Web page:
Women's health advocates from the Reproductive Justice Coalition of Los Angeles (RJCLA) feel the threat of parental notification will decrease our teens' use of medical care. Many teens are afraid of disappointing their parents and will go to great lengths to avoid it.12 RJCLA, which focuses on the reproductive health of women of color, immigrants and teen girls, also adds that this measure does not respect the way many Black families parent our teens. Teen girls may feel more comfortable going to an "Auntie", older cousin, a minister, or a grandparent to talk about a pregnancy. Notifying a parent in these situations takes this decision out of our communities and legislates how we communicate with our children.13

Members of the Yes on 85 group believe that this proposition will increase teens' communication with their parents. They believe that Prop. 85 will allow the parent to help the child make health care decisions and provide needed healthcare histories to the physicians and other health care providers.14 Interestingly a study done by the American Academy of Pediatrics, 61 percent of pregnant teens already tell their parents and 99 percent tell a trusted adult such as a minister. Medical staff routinely counsel teens to talk to their parents.

Sadly, not all families are safe or healthy environments for kids and teens to come forward in these situations. There are some teens that may be in danger if a parent is notified. Some teens live with violence or neglect and some teens are being sexually abused. The Contra Costa Times writes that Prop 85 leaves the most vulnerable of teens unprotected. "Sometimes...parents are the problem, and the girl's very safety is at stake. We must not forget that not all youths have involved parents; many parents aren't even around."15 In a study by Dr. Gail Wyatt of UCLA, she found that 40 percent of Black women reported unwanted sexual contact before the age of 18.16 Notifying a parent in a situation where a teen is being abused could get them kicked out of the house, subject them to further abuse and punishment or cause a confrontation with a family member who caused the pregnancy.17 Although supporters of 85 say that parental notification could help alert a parent about sexual abuse, health care providers are already mandated to report instances of sexual or other types of abuse of a minor.

Proposition 85 does provide for exceptions to parental notification when a delay could "create serious risk of substantial and irreversible impairment of a major bodily function", with a signed waiver from a parent or guardian, or with a waiver from the court.18 This would allow a teen to ask a judge to permit the termination of her pregnancy without notifying her parents. The teen would not be responsible for court costs and would be appointed a temporary guardian. For many Black families, a long history of racism within the courts would make this an intimidating prospect, let alone for a scared, pregnant, embarrassed teen girl. Those opposed to 8519 believe that this might also allow judges to "play politics" from the bench.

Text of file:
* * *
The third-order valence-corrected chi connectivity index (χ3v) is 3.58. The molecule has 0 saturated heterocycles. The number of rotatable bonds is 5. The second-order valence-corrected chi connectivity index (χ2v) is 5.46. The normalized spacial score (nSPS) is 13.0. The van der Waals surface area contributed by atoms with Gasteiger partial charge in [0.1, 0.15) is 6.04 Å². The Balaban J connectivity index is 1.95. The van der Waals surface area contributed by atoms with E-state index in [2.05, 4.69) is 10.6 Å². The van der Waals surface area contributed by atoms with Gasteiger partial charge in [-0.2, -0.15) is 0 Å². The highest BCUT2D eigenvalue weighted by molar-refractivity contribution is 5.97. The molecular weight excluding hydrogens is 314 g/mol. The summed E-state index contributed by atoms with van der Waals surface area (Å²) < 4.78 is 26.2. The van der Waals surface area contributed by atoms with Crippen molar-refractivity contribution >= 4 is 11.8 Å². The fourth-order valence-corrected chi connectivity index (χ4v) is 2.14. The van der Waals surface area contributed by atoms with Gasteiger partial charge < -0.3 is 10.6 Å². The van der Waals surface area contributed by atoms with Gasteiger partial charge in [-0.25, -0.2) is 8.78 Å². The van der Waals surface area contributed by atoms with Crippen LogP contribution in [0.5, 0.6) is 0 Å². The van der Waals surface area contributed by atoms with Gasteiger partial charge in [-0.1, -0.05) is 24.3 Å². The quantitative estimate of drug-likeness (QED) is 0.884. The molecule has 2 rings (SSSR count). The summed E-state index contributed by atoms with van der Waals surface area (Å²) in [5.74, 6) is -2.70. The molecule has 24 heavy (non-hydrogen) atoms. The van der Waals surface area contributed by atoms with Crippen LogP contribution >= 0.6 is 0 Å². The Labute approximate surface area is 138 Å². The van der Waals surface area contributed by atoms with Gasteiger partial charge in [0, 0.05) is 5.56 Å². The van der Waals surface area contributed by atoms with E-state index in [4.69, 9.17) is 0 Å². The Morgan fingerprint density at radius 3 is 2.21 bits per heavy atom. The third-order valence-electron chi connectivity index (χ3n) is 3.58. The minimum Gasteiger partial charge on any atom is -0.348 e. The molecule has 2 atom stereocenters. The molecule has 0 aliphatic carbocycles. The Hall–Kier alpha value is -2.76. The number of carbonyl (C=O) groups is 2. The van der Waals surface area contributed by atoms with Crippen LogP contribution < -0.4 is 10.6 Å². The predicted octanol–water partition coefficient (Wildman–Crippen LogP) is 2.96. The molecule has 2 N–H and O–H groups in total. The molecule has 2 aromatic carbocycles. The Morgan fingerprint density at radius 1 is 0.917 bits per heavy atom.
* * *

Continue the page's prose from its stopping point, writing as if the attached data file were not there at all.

Reproductive justice for all women and girls is vital to our health. Discuss Proposition 85 with your friends and loved ones. Encourage everyone you know to vote on November 7, 2006.

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1 www.latimes.com

2 www.NBCSanDiego.com

3 California General Election, Official Voter Information Guide, www.ss.ca.gov

4 The Campaign to Prevent Teen Pregnancy, www.teenpregnancy.org

5 No on 85-for Real Teen Safety, 916-669-4802, www.noon85.com

6 www.latimes.com

7 www.latimes.com

8 NARAL Pro-Choice California, www.prochoice.org

9 League of Women Voters, Education Fund, www.lwvc.com

10 Reddy, Diane M. (2002) "Effect of Mandatory Parental Notification on Adolescent Girls' Use of Sexual Health Care Services." Journal of the American Medical Association, 288, 710-14.

11 California Women's Law Center, " Young Women of Color and Proposition 73"

12 NARAL Pro-Choice California, www.prochoice.org

13 Reproductive Justice Coalition of Los Angeles, Flyer on African American community and Prop 85

14 Yes on 85/Parents' Right to Know and Child Protection, 866-828-8355, www.Yeson85.net

15 www.contracostatimes.com

16 Africana Voices Against Violence, Statistics, www.ase.tufts.edu/womenscenter/peace/africana

17 League of Women Voters, Education Fund

18 California General Election, Official Voter Information Guide, www.ss.ca.gov

19 NARAL Pro-Choice California, www.prochoice.org